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Published July 9th 2015
Ten historical trivia treats
I often find when playing tourist in my home town that I learn some new and fascinating trivia. Even though I've lived in Sydney all my life I love learning something new when I visit or research places in our beautiful city.
Here are some trivia treats that may surprise you.
While Sydney Harbour is famous for her good looks and iconic Opera House and Bridge, did you know she also holds the honour of being the deepest natural harbour in the world? Sydney Harbour has a volume of 562,000 megalitres and is home to diverse sea life, kelp forests and a number of shipwrecks such as the TSS Currajong. Bizarrely there are also holes as deep as 45 metres in the harbour as well as numerous sunken cars, boats and shopping trolleys.
Our glamorous Sydney Harbour....but what lies beneath?
Bennelong Point is now home to the Sydney Opera House but it was not always so glamorous. It is named after Aboriginal man Bennelong, who was an important intermediary between the English settlers and local Aboriginal people. This piece of harbour real estate was originally used as the residence of Bennelong, then later as a cattle and horse yard, a fort and later an ugly tram depot.
Fort Macquarie Tram Depot on Bennelong Point (Image from: Wikimedia Commons)
Barangaroo, the re-development of the old wharf precinct at Darling Harbour, is named after an important Aboriginal woman. While there is not a lot written about Barangaroo, she is described as a talented fisherwoman who often fished from her canoe. She was a member of the Cammeragal people from Sydney's north shore, and she became Bennelong's second wife. However unlike Bennelong she was distrustful of the English settlers and often angry at the way the English treated the land, each other and the few natural resources that needed to be shared. For more information about Barangaroo click here.
Bennelong Point was chosen as the site for the new Sydney Opera House in the 1950's. An international competition was held to find a design for the building. Over 200 entries were received from 28 different countries and the winning architect was Jørn Utzon, from Denmark. The original estimate to build the Opera House was $7 million over a period of 4 years? However the final cost was actually $102 million and it took 14 years to complete. It was largely paid for by a State Lottery.
Did you know there are 1,056,006 roof tiles covering the sails of the Opera House. If you're like me you are thinking that's a lot of tiles to clean! Luckily it's not an issue because the tiles on the Opera House are self-cleaning!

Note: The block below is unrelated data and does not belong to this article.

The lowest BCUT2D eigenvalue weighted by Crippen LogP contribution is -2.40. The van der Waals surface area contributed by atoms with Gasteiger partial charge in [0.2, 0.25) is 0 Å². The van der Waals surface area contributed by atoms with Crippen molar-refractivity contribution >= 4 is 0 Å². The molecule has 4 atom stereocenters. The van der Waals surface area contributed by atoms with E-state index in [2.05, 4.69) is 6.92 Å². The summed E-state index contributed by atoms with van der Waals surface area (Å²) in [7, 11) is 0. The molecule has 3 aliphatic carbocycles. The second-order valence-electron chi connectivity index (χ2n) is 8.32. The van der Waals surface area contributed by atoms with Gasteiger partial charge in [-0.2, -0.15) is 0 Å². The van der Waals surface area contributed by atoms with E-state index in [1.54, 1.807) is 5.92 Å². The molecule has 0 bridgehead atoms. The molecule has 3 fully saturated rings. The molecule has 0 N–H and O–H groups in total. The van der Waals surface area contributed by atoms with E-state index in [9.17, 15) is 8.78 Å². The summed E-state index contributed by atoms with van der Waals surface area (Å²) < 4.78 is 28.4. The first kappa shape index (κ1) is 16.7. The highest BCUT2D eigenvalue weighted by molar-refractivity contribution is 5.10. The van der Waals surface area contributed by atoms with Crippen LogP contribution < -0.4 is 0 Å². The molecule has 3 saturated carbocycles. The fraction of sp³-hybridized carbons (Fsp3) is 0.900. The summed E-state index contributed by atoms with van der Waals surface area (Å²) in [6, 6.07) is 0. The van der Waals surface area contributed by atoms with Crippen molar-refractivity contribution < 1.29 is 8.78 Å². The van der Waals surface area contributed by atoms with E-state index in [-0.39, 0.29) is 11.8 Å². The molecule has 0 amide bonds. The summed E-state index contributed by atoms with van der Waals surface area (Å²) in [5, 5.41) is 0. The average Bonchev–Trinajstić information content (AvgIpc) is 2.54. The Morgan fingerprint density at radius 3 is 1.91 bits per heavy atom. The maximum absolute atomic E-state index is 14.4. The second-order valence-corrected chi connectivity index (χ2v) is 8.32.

Not only used for Opera, the Mr Olympia body building competition was held in the Concert Hall of the Sydney Opera House in 1980. Do you know who won? It was Arnold Schwarzenegger, who came out of retirement to enter the competition after training for only 8 weeks. This was his final Mr Olympia body building title. Taronga Zoo has been a main attraction on Sydney Harbour since it officially opened in October 1916. However the first public zoo in New South Wales actually dates back to 1884 and was located in Moore Park in an area then known as Billy Goats Swamp. The site was originally only 7.5 acres in area but grew greatly over time. The zoo included elephants, brown bears, monkeys, birds, deer and big cats. This venue was a popular recreational attraction however by 1910 the zoo was deemed too small and a new location was chosen. Most of the animals were transferred to Bradleys Head, some by road and others by barge, when the new zoo opened.
What a view! Giraffes at Taronga Zoo (Image Credit: Jan Derk - Wikimedia)
If you thought the giraffes at Taronga Zoo had the best view in town, you may want to think again. Imagine living in the middle of Sydney Harbour with 360 degree views. This was the charmed life of the caretakers of Fort Denison and their families. Live-in caretakers maintained the island, from the 1900's right up until the 1990's, when the National Parks and Wildlife Service took over.
However you may be surprised to learn that Australia's first rollercoaster opened much earlier, in 1887 at Tamarama Beach. Called The Switchback Railway, it was a diving and plunging ride above the sands near the waterline. The ride was part of The Royal Aquarium and Pleasure Grounds along with the aquarium building, skating rink, seal pond and shark pool. You can see photos of it by clicking here.
And lastly, did you know The Museum of Sydney is built upon the ruins of a house that belonged to Governor Arthur Phillip? It was on this site that Australia's first Government House was built in 1788. When you visit this Museum you can see where the house used to stand and view the Foundation Plate.
Do you know some fascinating or surprising Sydney trivia yourself? Do tell......